I'm used to the reaction I get from people looking at my groceries, especially if I'm shopping late on a Friday night
I'm used to the reaction I get from people looking at my groceries, especially if I'm shopping late on a Friday night, when the single men peer into your trolley to work out if you're single too and what sort of a person you might be. The sort of person I am is someone who buys one potato, as spherical as possible (for printing), three differently shaped cheeses (for maths; three-dimensional shapes), a pot of bubbles (I'm never without a pot of bubbles), six family packs of smoky, melty, crunchy, thingies (they are all Jasmin will eat and we need to motivate her to try a communication system), a packet of cress seeds and a box of eggs, which speaks for itself (hairy eggshell people, in case you didn't know), a bumper pack of toilet rolls (snuffly nose season), a dog toy (I'm hoping Damien won't break this one), and a popcorn maker (the plan is to attach a giant switch so one of our most physically disabled youngsters can learn about cause and effect).
Funnily enough, I've never been chatted up in a supermarket. Well, except by a shelf stacker who thought I was the expected "mystery shopper" as I was "behaving unusually" at the fresh produce counter. I was finding matching pairs of peppers, bananas and kumquats and wanted to impress.
My new neighbour, as it happens, is curious and I brace myself as she leans over the wall for the usual questions: "What do you do?" "I'm a teacher." I wait for the look we always get; that odd mixture of bitterness, admiration and curiosity. Curiosity wins. "What do you teach?" This is always a tricky one for me. "A bit of everything, really." "Oh. Well, what age group do you teach?" "From three to 19." This is invariably met with an expression disbelief, so I explain that I work in a special school, that we take pupils from three to 19 and that part of my job is to free up teachers for their non-contact time (sniff from the neighbour), which is why I teach a bit of everything.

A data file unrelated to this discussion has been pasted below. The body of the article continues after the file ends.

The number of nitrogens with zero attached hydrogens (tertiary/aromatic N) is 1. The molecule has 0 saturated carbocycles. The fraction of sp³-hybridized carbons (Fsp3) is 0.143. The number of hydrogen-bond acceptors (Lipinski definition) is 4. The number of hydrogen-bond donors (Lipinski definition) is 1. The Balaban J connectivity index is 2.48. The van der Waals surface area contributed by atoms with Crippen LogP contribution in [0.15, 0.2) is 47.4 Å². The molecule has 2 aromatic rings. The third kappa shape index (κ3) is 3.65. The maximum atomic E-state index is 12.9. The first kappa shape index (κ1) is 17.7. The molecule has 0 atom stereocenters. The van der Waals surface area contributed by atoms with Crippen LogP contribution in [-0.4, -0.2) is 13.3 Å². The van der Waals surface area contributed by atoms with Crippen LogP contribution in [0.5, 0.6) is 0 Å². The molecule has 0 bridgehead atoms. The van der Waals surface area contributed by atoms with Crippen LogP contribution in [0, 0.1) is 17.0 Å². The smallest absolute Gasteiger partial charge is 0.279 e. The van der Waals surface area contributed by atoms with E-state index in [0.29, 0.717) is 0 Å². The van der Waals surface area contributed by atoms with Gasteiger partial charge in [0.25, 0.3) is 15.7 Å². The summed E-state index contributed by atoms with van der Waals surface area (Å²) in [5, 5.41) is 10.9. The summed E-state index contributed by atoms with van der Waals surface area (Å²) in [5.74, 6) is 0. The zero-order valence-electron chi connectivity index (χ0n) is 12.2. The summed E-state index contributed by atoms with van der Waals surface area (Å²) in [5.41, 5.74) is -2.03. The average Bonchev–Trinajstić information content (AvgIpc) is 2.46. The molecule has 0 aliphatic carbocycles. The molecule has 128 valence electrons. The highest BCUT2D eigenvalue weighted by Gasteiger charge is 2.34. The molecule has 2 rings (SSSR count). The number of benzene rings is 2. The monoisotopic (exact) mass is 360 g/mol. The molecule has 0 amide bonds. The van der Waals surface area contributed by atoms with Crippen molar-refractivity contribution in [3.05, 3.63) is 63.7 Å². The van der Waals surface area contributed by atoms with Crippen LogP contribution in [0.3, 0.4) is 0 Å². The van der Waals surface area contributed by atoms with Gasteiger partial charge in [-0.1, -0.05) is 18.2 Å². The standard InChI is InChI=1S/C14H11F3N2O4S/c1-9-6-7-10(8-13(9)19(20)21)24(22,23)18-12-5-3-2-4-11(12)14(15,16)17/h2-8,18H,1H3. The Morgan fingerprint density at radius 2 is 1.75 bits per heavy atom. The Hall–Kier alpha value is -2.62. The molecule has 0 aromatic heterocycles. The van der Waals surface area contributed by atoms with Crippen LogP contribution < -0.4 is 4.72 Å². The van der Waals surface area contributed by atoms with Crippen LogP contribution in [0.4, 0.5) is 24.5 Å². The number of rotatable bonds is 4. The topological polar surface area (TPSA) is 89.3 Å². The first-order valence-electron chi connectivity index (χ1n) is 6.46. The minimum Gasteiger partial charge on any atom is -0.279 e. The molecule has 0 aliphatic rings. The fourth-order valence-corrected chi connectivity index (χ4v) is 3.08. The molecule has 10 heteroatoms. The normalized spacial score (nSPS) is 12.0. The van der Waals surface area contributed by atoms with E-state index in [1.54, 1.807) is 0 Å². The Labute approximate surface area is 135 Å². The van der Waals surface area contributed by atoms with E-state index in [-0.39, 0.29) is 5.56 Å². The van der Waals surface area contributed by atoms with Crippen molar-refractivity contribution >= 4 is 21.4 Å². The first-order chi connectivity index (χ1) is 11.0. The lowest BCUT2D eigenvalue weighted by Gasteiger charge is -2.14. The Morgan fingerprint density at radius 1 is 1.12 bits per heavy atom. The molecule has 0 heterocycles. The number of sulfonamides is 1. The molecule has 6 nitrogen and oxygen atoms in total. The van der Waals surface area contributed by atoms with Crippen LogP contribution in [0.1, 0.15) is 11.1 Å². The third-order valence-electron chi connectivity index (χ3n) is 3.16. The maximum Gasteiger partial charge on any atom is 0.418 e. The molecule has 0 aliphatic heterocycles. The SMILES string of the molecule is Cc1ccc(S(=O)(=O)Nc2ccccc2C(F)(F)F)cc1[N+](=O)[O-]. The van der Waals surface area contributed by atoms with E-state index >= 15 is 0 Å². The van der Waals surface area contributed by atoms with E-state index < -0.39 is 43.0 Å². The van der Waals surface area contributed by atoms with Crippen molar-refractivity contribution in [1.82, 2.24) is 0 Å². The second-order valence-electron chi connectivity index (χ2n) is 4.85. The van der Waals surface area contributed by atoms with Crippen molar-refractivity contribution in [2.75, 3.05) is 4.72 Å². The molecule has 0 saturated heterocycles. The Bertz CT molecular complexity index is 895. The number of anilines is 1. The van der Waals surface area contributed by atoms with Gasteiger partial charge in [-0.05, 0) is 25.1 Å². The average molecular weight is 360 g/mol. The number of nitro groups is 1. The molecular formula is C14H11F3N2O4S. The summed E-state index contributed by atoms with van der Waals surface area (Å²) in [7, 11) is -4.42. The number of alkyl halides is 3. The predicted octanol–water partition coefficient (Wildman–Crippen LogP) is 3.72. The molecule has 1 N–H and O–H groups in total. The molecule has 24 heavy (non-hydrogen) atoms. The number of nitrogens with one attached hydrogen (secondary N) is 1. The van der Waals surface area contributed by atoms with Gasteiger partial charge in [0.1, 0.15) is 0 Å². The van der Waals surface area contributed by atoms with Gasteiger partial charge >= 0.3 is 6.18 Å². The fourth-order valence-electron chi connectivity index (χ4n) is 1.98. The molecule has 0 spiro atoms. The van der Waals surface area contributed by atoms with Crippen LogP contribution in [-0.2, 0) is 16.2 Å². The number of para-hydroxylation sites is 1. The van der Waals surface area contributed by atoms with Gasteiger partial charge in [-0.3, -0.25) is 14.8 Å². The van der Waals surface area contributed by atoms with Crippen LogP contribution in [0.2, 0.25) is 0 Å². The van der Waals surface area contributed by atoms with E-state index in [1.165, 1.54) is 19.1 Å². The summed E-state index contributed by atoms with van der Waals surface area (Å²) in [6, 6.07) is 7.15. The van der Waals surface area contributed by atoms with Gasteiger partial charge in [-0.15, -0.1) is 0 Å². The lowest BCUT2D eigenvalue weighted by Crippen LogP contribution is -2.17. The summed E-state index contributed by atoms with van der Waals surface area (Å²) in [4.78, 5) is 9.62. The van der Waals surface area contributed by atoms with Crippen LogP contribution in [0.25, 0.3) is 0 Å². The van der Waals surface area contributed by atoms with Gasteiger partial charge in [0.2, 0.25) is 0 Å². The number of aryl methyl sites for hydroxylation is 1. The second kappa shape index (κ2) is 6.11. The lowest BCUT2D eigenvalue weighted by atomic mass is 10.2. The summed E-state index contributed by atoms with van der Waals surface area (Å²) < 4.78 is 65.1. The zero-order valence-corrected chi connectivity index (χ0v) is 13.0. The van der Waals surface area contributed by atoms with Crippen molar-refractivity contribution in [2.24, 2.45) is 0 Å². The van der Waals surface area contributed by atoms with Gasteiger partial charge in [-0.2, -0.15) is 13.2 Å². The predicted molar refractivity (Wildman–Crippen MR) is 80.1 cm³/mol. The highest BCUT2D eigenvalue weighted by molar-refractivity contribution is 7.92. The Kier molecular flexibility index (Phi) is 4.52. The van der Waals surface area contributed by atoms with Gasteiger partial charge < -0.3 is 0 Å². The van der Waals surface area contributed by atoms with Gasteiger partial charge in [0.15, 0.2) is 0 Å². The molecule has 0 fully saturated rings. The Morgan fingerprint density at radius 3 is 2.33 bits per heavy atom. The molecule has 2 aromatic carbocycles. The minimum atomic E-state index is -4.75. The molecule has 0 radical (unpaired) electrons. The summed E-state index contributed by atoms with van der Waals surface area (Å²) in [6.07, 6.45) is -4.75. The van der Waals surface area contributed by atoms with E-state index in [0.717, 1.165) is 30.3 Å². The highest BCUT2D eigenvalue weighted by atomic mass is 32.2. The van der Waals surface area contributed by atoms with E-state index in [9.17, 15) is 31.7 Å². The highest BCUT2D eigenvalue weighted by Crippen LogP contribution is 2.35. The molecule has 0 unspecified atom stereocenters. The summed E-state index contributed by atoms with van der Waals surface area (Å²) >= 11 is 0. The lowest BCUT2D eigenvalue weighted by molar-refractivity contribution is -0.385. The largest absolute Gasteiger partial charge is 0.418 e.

At this point people either try to relate my job to something they know - they might have an auntie with Down syndrome, a cousin with bad handwriting, a son whose special needs were never recognised by his idiot teachers - or they really want to know more. My new neighbour continues probing. "What's a typical day for you then?" I have to think. There is no such thing as a typical day, which is one reason I enjoy the job so much.
"Well," I say lamely, "a bit of teaching, a bit of paperwork, seeing parents, staff meetings, planning, you know..." I trail off as I get another box, the vibrating snake one, as it happens, filled with things teachers carry with them from house to house: presents from children, the book on assemblies I can't do without, the special mug, the sensible shoes, the relaxation tapes and the gin. "I answering the phone, writing adverts, getting quotes, reading reports, giving references, showing people round, assembly."
My neighbour stops listening. Her eyes are firmly fixed on the box.
"Another thing I've always wanted to know. What is it you teachers get up to on training days exactly?"
Maria Corby is deputy head of a special school for pupils with severe and multiple learning difficulties. She writes under a pseudonym